International Intellectual Property Protection
Creative works, such as medicines, trademarks, and art, are vital to a thriving modern economy. To bolster their economies, governments often provide protections for intellectual property (IP), which rewards creators or owners of creative works for producing these works. The Paris and Berne Conventions of the late 19th century form the foundation for international IP protection in the 21st century. The Berne Convention established an international organization that oversees international treaties governing IP protection. This organization, now known as the World Intellectual Property Organization (WIPO), became a specialized agency of the United Nations in 1974. In 1995, all members of the World Trade Organization (WTO) signed the TRIPS Agreement, the most comprehensive treaty to provide strong protections for IP rights. The TRIPS Agreement attempts to set a fair playing field for companies operating across national borders, and parties allegedly in breach of the agreement must go before the WTO’s Dispute Settlement Body. The WIPO Copyright Treaty, which took effect in 2002, extends IP protections to digital works and forbids circumventing Digital Rights Management (DRM) systems. The Anti-Counterfeiting Trade Agreement (ACTA) attempts to go further, seeking to harmonize IP rights enforcement standards. Although signed in 2011, ACTA has not gone into effect, in part because protests alleged ACTA would stymy free speech, undermine internet users’ privacy, and limit access to generic medicines. More recent multilateral treaties, such as TPP and TTIP, have advanced provisions similar to those in ACTA.
Emerging technologies and the political discourse surrounding IP continually challenge the current approach to IP protection. Although the U.S. Supreme Court decided naturally-occurring genetic sequences are not patentable in the US, the court’s ruling allows DNA manipulated in a lab to be patented. Similar, often less-restrictive rulings have appeared in other jurisdictions, such as Australia, Canada, Europe, and Japan, and no treaty currently governs IP protection for artificial genes. Meanwhile, movements to democratize information argue against restricting access to creative works, such as when digital libraries use paywalls. Some open access proponents contend strong IP protections effectively allow only well-established actors in commerce and academia to use creative works, preventing other actors from discovering innovative uses for them. In addition, recent lawsuits, such as those between Samsung and Apple Inc., portend a future wherein businesses disingenuously use IP protections to reduce competing firms’ market share. Lastly, many businesses based in developed countries have decried the use of their creative works without proper licensing in developing countries. For instance, developing countries have occasionally allowed domestic firms to produce and sell more affordable, albeit unlicensed generic drugs. Many large U.S.-based technology companies have increasingly accused the People’s Republic of China of allowing domestic firms to steal foreign IP.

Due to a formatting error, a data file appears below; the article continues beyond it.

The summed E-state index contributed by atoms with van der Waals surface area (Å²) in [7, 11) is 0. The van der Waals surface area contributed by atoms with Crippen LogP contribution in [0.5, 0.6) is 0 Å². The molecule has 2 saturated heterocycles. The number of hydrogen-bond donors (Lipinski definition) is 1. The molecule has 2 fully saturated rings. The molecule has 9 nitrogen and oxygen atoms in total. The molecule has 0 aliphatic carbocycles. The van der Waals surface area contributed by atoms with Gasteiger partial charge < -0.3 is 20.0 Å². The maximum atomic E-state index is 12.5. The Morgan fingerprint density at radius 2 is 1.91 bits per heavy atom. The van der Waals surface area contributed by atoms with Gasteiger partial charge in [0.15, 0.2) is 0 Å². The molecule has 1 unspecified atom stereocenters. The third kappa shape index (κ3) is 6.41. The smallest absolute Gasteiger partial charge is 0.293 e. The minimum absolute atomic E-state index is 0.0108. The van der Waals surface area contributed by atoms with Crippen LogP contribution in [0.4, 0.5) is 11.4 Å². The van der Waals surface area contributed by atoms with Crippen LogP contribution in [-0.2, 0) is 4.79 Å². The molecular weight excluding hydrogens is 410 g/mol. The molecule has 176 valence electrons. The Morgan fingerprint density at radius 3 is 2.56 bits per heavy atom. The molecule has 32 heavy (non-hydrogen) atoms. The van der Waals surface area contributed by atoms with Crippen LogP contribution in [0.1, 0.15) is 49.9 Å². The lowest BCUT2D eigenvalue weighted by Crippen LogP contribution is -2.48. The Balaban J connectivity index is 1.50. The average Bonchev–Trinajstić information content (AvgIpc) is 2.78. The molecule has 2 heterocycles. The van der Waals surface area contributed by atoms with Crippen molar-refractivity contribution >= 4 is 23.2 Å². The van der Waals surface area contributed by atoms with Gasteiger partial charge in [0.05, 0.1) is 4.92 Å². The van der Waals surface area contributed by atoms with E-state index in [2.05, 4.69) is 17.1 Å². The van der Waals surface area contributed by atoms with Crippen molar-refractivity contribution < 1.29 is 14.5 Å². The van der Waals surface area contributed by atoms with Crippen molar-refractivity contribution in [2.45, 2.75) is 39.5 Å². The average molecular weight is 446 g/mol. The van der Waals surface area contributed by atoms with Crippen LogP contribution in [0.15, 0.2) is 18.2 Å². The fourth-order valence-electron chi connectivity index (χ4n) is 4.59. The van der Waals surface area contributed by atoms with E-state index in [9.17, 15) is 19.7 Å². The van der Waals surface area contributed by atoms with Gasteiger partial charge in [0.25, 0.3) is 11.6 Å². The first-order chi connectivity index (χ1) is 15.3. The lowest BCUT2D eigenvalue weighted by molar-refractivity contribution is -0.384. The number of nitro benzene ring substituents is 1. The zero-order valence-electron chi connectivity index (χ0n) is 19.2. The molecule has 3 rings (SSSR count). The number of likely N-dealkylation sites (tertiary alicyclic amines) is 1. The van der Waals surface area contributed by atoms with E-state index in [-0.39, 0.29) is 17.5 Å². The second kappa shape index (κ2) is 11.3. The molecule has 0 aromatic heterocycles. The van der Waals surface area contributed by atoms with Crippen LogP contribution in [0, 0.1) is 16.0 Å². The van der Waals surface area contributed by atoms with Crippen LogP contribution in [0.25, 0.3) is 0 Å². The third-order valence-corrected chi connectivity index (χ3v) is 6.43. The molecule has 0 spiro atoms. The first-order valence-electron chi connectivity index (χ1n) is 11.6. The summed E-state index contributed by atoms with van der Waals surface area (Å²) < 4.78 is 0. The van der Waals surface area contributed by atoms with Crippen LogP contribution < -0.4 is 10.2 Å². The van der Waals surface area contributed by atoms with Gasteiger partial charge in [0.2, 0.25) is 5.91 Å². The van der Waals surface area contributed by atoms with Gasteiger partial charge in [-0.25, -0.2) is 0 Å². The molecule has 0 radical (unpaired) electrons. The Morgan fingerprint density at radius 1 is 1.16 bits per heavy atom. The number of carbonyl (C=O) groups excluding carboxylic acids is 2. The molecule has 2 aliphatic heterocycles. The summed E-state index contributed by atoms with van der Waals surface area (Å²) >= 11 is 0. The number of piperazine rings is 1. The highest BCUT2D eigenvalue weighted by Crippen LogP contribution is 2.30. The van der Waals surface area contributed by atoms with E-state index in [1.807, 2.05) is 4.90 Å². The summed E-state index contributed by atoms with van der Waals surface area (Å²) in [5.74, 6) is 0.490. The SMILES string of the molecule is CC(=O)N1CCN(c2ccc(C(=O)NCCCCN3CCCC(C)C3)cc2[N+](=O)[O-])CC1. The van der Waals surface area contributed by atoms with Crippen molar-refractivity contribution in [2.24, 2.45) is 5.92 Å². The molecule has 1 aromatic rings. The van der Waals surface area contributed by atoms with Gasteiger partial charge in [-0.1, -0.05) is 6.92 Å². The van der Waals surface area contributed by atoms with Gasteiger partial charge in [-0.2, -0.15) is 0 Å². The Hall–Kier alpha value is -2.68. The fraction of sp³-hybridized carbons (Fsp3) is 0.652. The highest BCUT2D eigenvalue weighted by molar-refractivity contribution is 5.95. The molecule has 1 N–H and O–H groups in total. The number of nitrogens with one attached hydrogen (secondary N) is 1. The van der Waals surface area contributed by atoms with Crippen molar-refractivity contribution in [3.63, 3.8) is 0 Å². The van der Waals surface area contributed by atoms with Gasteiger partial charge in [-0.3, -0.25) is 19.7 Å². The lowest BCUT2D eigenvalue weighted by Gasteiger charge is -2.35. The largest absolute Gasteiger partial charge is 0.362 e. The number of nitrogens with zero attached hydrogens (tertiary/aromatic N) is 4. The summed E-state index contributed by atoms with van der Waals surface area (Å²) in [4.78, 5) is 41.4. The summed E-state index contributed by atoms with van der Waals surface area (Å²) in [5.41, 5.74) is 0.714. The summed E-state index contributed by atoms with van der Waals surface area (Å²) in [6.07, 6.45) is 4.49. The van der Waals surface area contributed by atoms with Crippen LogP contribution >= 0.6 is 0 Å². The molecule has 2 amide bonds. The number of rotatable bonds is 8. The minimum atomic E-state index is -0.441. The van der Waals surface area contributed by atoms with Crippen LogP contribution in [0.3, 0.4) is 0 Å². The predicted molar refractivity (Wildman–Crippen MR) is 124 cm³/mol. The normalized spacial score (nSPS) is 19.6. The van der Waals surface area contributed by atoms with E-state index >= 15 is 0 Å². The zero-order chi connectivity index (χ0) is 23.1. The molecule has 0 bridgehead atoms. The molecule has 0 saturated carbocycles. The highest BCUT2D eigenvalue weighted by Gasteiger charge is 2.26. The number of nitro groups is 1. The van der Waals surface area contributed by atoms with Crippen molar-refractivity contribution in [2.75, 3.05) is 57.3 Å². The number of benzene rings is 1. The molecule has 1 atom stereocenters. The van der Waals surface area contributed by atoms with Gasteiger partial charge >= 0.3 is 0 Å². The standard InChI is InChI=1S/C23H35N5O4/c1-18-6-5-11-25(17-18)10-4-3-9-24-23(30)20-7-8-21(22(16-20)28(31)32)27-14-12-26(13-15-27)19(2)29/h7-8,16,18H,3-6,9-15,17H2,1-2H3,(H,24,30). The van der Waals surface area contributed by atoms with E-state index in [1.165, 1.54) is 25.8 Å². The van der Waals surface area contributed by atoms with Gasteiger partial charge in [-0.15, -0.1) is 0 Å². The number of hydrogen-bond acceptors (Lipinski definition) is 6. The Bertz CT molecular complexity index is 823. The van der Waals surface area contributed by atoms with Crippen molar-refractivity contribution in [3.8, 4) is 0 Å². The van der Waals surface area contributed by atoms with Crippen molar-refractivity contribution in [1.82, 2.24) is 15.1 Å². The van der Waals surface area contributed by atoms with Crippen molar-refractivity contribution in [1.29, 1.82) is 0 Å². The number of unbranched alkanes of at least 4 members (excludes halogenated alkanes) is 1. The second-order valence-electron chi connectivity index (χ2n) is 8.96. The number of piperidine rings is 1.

This body must determine the most appropriate way to protect IP going forward. Possible approaches include pursuing comprehensive treaties that harmonize IP rights enforcement standards or narrower treaties that address certain types of IP. Alternatively, this body may consider focusing on more strictly enforcing existing IP protections, settling on the status quo, or loosening existing IP protections.